Published by The Journal Record – Read original article here.

Originally published on July 22, 2015

Around Town: Lyrics BIG FISH makes waves

Lyric Theatre’s newest production, Big Fish, will be remembered because it’s such a perfect detailing of family relations.

Basically, Big Fish is about a father who’s a traveling salesman. He comes home and tells his young son about his adventures, how he ran across a witch, a carnival worker, a giant, a mermaid and other escapades. His teenage son doesn’t believe him, even as an adult.

David Elder, in the role of Edward Bloom, the father, is perfect as he tells and acts out his stories for the young son, Will, portrayed by the talented George Schroeder. The grown Will is the equally talented Russell McCook. The stories are fanciful because the father wants his son to react positively to adventure. Yet he is unsuccessful with both the young Will and the grown Will. Their relationship suffers, but turns out both sweetly and sadly.

Elder, with Broadway experience, drew sympathy from the audience as well as laughs, as he acted out his meetings with unique characters. His young son may not have believed the adventures but the audience in the Civic Center Music Hall did.

Greg White, director of musical theater at the University of Central Oklahoma, is both fearful and funny as the giant. Eleasha Gamble, as the witch, is intimidating as she tells the father his future. Emily Skinner, as Sandra Bloom, his wife, and Jennifer Teel, as Jenny Hill, his high school love, sang and performed so well. As a matter of fact, the entire cast deserves applause for their expertise.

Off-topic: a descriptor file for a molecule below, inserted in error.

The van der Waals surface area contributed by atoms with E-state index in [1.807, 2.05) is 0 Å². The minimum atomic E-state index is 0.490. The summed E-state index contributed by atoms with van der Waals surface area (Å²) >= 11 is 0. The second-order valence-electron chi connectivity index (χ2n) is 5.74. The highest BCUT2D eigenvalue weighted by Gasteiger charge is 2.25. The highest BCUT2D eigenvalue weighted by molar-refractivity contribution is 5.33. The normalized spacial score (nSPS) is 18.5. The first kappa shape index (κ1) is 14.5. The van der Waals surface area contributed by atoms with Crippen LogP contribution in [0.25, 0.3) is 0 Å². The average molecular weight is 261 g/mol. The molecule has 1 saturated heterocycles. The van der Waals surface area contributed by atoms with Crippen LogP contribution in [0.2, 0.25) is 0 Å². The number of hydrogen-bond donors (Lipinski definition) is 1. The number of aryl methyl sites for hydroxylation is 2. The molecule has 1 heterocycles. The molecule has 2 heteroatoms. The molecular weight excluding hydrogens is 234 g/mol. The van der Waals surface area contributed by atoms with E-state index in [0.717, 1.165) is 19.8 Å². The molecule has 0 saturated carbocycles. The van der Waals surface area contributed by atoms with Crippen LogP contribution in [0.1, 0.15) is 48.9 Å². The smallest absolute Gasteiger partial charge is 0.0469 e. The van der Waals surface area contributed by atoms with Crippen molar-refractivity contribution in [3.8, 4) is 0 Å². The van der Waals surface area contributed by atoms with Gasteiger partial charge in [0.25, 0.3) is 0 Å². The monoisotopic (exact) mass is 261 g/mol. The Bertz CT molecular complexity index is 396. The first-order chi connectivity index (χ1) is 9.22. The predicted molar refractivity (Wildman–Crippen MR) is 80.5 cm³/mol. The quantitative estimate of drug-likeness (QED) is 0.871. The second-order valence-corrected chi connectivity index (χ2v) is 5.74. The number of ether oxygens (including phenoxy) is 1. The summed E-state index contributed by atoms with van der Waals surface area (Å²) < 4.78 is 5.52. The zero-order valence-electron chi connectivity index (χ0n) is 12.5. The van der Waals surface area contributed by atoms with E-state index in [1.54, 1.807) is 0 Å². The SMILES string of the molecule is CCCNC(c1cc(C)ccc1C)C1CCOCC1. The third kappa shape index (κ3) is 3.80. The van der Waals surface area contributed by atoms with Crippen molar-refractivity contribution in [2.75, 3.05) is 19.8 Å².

Big Fish benefits from the intricate choreography created by Lyn Cramer, Weitzenhoffer-endowed professor at the University of Oklahoma. Cramer so cleverly adapted choreography for each adventure of Edward Bloom. Lyric Theatre’s Artistic Director Michael Baron continues to select great musicals and direct with distinction. This is evident in Big Fish.

Adam Koch, credited as set designer, has created an imaginative wonderland for the father’s adventures and a normal home atmosphere when needed. While introducing the show, Baron said the colorful curtain – created with what must have been thousands of satin ties – was sewn by volunteers, who spent many hours putting it together.

Big Fish will continue at 7:30 p.m. Thursday, 8 p.m. Friday and Saturday, and a matinee at 2 p.m. Saturday. Tickets are available.

 

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